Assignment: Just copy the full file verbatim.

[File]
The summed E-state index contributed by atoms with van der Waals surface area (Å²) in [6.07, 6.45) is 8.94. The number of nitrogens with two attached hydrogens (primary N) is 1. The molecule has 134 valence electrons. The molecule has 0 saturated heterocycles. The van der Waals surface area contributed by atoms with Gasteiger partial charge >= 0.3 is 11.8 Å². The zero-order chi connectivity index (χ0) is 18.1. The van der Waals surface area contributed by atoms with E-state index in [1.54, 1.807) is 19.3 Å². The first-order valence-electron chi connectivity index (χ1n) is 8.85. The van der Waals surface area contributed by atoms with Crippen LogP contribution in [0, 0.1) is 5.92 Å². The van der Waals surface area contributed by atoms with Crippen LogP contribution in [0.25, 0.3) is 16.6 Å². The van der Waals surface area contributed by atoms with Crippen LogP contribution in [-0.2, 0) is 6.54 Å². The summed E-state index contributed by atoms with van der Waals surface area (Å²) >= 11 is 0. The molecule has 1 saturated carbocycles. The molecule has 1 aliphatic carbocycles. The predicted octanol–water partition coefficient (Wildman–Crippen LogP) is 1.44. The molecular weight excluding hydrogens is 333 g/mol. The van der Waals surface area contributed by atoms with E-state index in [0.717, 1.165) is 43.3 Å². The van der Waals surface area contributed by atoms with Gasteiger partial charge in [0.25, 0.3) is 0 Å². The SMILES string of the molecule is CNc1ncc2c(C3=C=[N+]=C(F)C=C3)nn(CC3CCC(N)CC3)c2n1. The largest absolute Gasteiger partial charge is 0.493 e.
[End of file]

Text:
The summed E-state index contributed by atoms with van der Waals surface area (Å²) in [6.07, 6.45) is 8.94. The number of nitrogens with two attached hydrogens (primary N) is 1. The molecule has 134 valence electrons. The molecule has 0 saturated heterocycles. The van der Waals surface area contributed by atoms with Gasteiger partial charge >= 0.3 is 11.8 Å². The zero-order chi connectivity index (χ0) is 18.1. The van der Waals surface area contributed by atoms with E-state index in [1.54, 1.807) is 19.3 Å². The first-order valence-electron chi connectivity index (χ1n) is 8.85. The van der Waals surface area contributed by atoms with Crippen LogP contribution in [0, 0.1) is 5.92 Å². The van der Waals surface area contributed by atoms with Crippen LogP contribution in [0.25, 0.3) is 16.6 Å². The van der Waals surface area contributed by atoms with Crippen LogP contribution in [-0.2, 0) is 6.54 Å². The summed E-state index contributed by atoms with van der Waals surface area (Å²) >= 11 is 0. The molecule has 1 saturated carbocycles. The molecule has 1 aliphatic carbocycles. The predicted octanol–water partition coefficient (Wildman–Crippen LogP) is 1.44. The molecular weight excluding hydrogens is 333 g/mol. The van der Waals surface area contributed by atoms with E-state index in [0.717, 1.165) is 43.3 Å². The van der Waals surface area contributed by atoms with Gasteiger partial charge in [0.25, 0.3) is 0 Å². The SMILES string of the molecule is CNc1ncc2c(C3=C=[N+]=C(F)C=C3)nn(CC3CCC(N)CC3)c2n1. The largest absolute Gasteiger partial charge is 0.493 e.